Health & Nutrition
Apple and apple products - the smart choice.
Promising research results suggest a link between apples and weight loss, brain health (including Alzheimer’s disease), certain forms of cancer, lung and heart health, and stroke. Apples are an excellent source of dietary fiber and antioxidants, which have been linked to disease prevention. Recent research links apple nutrients to an impressive range of health benefits.
For more information on these studies or for other research findings, visit the USApple website at www.USApple.org or download the research summary here.
Weight Loss Researchers from the State University of Rio de Janeiro studying the impact of fruit intake on weight loss found that overweight women who ate the equivalent of three apples or pears a day lost more weight on a low-calorie diet than women who didn’t add fruit to their diet.
Age-Related Memory Loss and Alzheimer’s Disease: A growing body of evidence from the University of Massachusetts-Lowell suggests that eating apples and drinking apple juice can be beneficial when it comes to improving brain health and diminishing symptoms of Alzheimer’s disease.
Brain Health and Neurodegenerative Diseases: Researchers from Cornell University also found in their in vitro study that apple nutrients protected brain neurons against oxidative damage. Such damage can contribute to neurodegenerative diseases such as Alzheimer’s and Parkinson’s.
Breast Cancer: A series of studies at Cornell University evaluated the direct effects of apples on breast cancer prevention in animals. The more apples consumed, the greater the reduction in incidence or number of tumors among test animals.
Pancreatic Cancer: Quercetin, a flavonoid found naturally in apples, has been identified as one of the most beneficial flavonols in preventing and reducing the risk of pancreatic cancer. Although the overall risk was reduced among the study participants, smokers who consumed foods rich in flavonols had a significantly greater risk reduction.
Colon and Liver Cancer: A research team at Cornell University identified a group of phytochemicals that are more abundant in the peel and appear to kill or inhibit the growth of at least three different types of human cancer cells: colon, breast and liver.
Prostate Cancer: Researchers at Rochester, Minn.’s Mayo Clinic report that quercetin, a plant-based nutrient found most abundantly in apples, may provide a new method for preventing or treating prostate cancer.
Bowel Cancer: Eating just one apple a day could slash the risk of colorectal cancer by more than one-third. The observed protective effect may result from apples' rich content of flavonoid and other polyphenols, which can inhibit cancer onset and cell proliferation. In addition, apples are a good source of fiber, and a high-fiber diet is known as a risk reducer for colorectal cancer.
Apple product consumers are likely to have lower blood pressure and trimmer waistlines, resulting in a reduced risk of metabolic syndrome, a cluster of health issues related to diabetes and heart disease.
The United States Department of Agriculture (USDA) categorized three specific varieties of apples among the top 20 antioxidant sources. While the study highlighted three apple varieties in particular, all apples contain beneficial levels of antioxidants and have other healthful nutrition properties. Two-thirds of an apple’s antioxidants are found in its peel.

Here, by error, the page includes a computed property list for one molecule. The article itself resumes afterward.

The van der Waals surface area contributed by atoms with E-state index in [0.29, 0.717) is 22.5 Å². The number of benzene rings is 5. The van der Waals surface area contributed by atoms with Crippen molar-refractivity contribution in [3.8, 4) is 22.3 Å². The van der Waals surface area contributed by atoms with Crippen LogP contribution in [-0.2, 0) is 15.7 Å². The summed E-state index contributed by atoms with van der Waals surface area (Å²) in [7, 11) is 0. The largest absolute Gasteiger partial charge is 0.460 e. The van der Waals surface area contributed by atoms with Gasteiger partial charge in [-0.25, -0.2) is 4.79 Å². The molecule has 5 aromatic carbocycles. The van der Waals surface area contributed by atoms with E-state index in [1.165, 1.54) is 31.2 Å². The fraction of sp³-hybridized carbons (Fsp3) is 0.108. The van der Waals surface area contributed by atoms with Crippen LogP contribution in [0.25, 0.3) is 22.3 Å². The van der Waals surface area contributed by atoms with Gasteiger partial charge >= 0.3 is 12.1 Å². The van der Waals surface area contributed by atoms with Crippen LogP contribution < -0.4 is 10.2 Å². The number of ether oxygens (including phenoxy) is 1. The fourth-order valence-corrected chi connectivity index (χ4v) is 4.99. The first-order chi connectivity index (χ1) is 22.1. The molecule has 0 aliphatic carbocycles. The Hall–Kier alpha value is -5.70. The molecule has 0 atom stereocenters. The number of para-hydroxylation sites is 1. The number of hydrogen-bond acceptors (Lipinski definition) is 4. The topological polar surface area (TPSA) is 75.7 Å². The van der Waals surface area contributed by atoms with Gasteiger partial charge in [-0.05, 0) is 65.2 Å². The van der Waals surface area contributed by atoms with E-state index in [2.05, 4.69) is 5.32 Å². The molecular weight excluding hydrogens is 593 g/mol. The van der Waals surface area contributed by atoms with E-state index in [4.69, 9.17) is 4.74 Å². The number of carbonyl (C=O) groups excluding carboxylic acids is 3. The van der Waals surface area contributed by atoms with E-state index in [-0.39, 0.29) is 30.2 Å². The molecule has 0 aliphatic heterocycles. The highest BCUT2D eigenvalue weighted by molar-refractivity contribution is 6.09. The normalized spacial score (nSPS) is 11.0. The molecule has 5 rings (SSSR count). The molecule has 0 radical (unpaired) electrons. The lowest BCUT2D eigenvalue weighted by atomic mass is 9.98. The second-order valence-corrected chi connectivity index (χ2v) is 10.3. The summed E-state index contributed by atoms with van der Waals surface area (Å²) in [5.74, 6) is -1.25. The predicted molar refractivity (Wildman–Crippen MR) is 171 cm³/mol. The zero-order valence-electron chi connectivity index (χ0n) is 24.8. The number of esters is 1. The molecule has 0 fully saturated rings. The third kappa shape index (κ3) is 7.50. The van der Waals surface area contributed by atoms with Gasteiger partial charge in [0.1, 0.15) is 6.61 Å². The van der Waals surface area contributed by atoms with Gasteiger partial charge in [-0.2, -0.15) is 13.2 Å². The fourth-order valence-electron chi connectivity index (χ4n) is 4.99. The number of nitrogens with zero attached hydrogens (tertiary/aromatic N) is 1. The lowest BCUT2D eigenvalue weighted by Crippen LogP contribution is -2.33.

Childhood and Adult Asthma: Research from the UK reports that children of mothers who eat apples during pregnancy are much less likely to exhibit symptoms of asthma, including wheezing, at age 5. Among a variety of foods consumed and recorded by the pregnant women, apples were the only food found to have a positive association with a reduced risk of asthma.
Chronic Cough and Lung Cancer: A study from the National Institutes of Health (NIH) reports that foods rich in fiber and flavonoids — found abundantly in apples — may reduce chronic productive cough and other respiratory symptoms.
Reduced Mortality: A study has identified a possible link between a common component of apples and heart health in postmenopausal women. The study results indicate that increased consumption of apples may contribute to a decrease in mortality from both coronary heart disease and cardiovascular disease.
Fiber and Cardiovascular Disease: A French study found that diets with the highest total dietary fiber and nonsoluble dietary fiber intakes were associated with a significantly lower risk of several heart disease risk factors, including overweight, elevated waist-to-hip ratio, blood pressure, and cholesterol levels.
LDL Oxidation: In the first human study of its kind, researchers at the University of California-Davis report that daily consumption of apples and apple juice may help reduce the damage caused by LDL, the bad type of cholesterol, and protect against heart disease.
Soluble fiber, like pectin from apples, may reduce the inflammation associated with obesity-related diseases and strengthen the immune system, according to a study from the University of Illinois.
Researchers from the University of Denmark have discovered that apples and apple products could give the health of your intestines — as well as your immune system — a boost by increasing the numbers of good gut bacteria.